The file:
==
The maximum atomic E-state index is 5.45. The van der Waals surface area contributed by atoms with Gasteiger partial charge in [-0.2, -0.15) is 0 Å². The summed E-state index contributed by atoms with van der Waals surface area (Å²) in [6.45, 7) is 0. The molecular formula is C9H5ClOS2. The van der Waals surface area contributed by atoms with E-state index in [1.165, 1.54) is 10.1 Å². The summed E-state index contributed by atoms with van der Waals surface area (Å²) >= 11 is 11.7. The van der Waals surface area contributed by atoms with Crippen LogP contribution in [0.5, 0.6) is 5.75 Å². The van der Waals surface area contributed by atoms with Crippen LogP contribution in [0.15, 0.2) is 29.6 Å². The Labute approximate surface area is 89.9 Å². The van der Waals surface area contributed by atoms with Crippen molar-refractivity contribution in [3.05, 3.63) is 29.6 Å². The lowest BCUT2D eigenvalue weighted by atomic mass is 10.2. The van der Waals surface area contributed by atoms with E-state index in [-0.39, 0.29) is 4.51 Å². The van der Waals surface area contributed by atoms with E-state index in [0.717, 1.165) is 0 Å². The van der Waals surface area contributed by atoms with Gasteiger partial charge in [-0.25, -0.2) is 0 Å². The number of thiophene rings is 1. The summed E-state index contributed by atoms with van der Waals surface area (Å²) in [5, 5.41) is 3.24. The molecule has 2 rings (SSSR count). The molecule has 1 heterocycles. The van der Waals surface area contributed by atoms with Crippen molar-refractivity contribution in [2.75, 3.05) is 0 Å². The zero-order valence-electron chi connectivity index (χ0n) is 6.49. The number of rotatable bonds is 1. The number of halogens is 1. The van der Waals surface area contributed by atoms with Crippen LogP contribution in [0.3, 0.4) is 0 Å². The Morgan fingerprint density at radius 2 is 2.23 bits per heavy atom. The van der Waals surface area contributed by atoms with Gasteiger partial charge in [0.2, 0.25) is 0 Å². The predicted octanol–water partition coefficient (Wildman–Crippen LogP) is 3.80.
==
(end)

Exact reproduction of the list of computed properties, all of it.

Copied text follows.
The maximum atomic E-state index is 5.45. The van der Waals surface area contributed by atoms with Gasteiger partial charge in [-0.2, -0.15) is 0 Å². The summed E-state index contributed by atoms with van der Waals surface area (Å²) in [6.45, 7) is 0. The molecular formula is C9H5ClOS2. The van der Waals surface area contributed by atoms with E-state index in [1.165, 1.54) is 10.1 Å². The summed E-state index contributed by atoms with van der Waals surface area (Å²) >= 11 is 11.7. The van der Waals surface area contributed by atoms with Crippen LogP contribution in [0.5, 0.6) is 5.75 Å². The van der Waals surface area contributed by atoms with Crippen LogP contribution in [0.15, 0.2) is 29.6 Å². The Labute approximate surface area is 89.9 Å². The van der Waals surface area contributed by atoms with Crippen molar-refractivity contribution in [3.05, 3.63) is 29.6 Å². The lowest BCUT2D eigenvalue weighted by atomic mass is 10.2. The van der Waals surface area contributed by atoms with E-state index in [-0.39, 0.29) is 4.51 Å². The van der Waals surface area contributed by atoms with E-state index in [0.717, 1.165) is 0 Å². The van der Waals surface area contributed by atoms with Gasteiger partial charge in [-0.25, -0.2) is 0 Å². The number of thiophene rings is 1. The summed E-state index contributed by atoms with van der Waals surface area (Å²) in [5, 5.41) is 3.24. The molecule has 2 rings (SSSR count). The molecule has 1 heterocycles. The van der Waals surface area contributed by atoms with Crippen molar-refractivity contribution in [2.75, 3.05) is 0 Å². The zero-order valence-electron chi connectivity index (χ0n) is 6.49. The number of rotatable bonds is 1. The number of halogens is 1. The van der Waals surface area contributed by atoms with Crippen LogP contribution in [0.3, 0.4) is 0 Å². The Morgan fingerprint density at radius 2 is 2.23 bits per heavy atom. The van der Waals surface area contributed by atoms with Gasteiger partial charge in [0.2, 0.25) is 0 Å². The predicted octanol–water partition coefficient (Wildman–Crippen LogP) is 3.80.